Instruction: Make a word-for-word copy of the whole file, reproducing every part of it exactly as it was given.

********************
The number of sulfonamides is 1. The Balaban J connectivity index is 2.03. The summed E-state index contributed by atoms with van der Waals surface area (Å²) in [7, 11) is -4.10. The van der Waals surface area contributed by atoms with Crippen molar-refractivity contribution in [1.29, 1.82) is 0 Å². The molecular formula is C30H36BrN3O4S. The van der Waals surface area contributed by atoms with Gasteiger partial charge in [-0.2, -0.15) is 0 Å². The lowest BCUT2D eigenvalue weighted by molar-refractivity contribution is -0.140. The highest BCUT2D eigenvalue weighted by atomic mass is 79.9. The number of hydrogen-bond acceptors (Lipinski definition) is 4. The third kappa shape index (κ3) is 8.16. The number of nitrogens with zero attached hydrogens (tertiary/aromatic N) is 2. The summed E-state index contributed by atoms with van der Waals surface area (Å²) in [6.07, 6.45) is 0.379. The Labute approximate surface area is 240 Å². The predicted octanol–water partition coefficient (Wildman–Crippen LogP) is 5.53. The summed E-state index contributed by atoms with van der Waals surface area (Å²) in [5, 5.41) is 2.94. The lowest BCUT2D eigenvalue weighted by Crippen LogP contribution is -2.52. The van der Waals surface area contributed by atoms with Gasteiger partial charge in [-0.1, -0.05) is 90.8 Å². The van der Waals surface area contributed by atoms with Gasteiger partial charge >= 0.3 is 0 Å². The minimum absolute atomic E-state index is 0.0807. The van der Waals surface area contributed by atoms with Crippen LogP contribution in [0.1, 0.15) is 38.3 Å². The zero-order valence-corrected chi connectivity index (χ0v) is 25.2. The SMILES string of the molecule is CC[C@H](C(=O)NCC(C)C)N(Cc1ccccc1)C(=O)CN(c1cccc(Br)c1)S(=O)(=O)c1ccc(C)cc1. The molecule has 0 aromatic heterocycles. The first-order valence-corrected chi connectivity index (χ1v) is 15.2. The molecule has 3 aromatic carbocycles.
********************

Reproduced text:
The number of sulfonamides is 1. The Balaban J connectivity index is 2.03. The summed E-state index contributed by atoms with van der Waals surface area (Å²) in [7, 11) is -4.10. The van der Waals surface area contributed by atoms with Crippen molar-refractivity contribution in [1.29, 1.82) is 0 Å². The molecular formula is C30H36BrN3O4S. The van der Waals surface area contributed by atoms with Gasteiger partial charge in [-0.2, -0.15) is 0 Å². The lowest BCUT2D eigenvalue weighted by molar-refractivity contribution is -0.140. The highest BCUT2D eigenvalue weighted by atomic mass is 79.9. The number of hydrogen-bond acceptors (Lipinski definition) is 4. The third kappa shape index (κ3) is 8.16. The number of nitrogens with zero attached hydrogens (tertiary/aromatic N) is 2. The summed E-state index contributed by atoms with van der Waals surface area (Å²) in [6.07, 6.45) is 0.379. The Labute approximate surface area is 240 Å². The predicted octanol–water partition coefficient (Wildman–Crippen LogP) is 5.53. The summed E-state index contributed by atoms with van der Waals surface area (Å²) in [5, 5.41) is 2.94. The lowest BCUT2D eigenvalue weighted by Crippen LogP contribution is -2.52. The van der Waals surface area contributed by atoms with Gasteiger partial charge in [-0.1, -0.05) is 90.8 Å². The van der Waals surface area contributed by atoms with Gasteiger partial charge >= 0.3 is 0 Å². The minimum absolute atomic E-state index is 0.0807. The van der Waals surface area contributed by atoms with Crippen LogP contribution in [0.1, 0.15) is 38.3 Å². The zero-order valence-corrected chi connectivity index (χ0v) is 25.2. The SMILES string of the molecule is CC[C@H](C(=O)NCC(C)C)N(Cc1ccccc1)C(=O)CN(c1cccc(Br)c1)S(=O)(=O)c1ccc(C)cc1. The molecule has 0 aromatic heterocycles. The first-order valence-corrected chi connectivity index (χ1v) is 15.2. The molecule has 3 aromatic carbocycles.